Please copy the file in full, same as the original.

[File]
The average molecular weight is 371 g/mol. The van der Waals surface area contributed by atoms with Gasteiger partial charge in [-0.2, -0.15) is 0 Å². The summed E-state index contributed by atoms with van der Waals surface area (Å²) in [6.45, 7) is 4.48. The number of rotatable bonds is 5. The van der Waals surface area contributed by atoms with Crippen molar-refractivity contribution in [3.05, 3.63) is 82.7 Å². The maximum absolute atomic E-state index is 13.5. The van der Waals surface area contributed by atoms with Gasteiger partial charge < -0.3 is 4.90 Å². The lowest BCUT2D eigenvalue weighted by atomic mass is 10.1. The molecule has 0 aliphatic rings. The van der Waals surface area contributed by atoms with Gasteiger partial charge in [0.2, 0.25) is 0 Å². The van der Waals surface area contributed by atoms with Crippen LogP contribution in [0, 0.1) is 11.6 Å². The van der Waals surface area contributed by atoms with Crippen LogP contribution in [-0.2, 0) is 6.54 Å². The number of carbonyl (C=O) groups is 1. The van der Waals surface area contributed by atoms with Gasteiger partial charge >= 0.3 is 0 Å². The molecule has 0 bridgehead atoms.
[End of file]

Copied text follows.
The average molecular weight is 371 g/mol. The van der Waals surface area contributed by atoms with Gasteiger partial charge in [-0.2, -0.15) is 0 Å². The summed E-state index contributed by atoms with van der Waals surface area (Å²) in [6.45, 7) is 4.48. The number of rotatable bonds is 5. The van der Waals surface area contributed by atoms with Crippen molar-refractivity contribution in [3.05, 3.63) is 82.7 Å². The maximum absolute atomic E-state index is 13.5. The van der Waals surface area contributed by atoms with Gasteiger partial charge < -0.3 is 4.90 Å². The lowest BCUT2D eigenvalue weighted by atomic mass is 10.1. The molecule has 0 aliphatic rings. The van der Waals surface area contributed by atoms with Gasteiger partial charge in [0.2, 0.25) is 0 Å². The van der Waals surface area contributed by atoms with Crippen LogP contribution in [0, 0.1) is 11.6 Å². The van der Waals surface area contributed by atoms with Crippen LogP contribution in [-0.2, 0) is 6.54 Å². The number of carbonyl (C=O) groups is 1. The van der Waals surface area contributed by atoms with Gasteiger partial charge >= 0.3 is 0 Å². The molecule has 0 bridgehead atoms.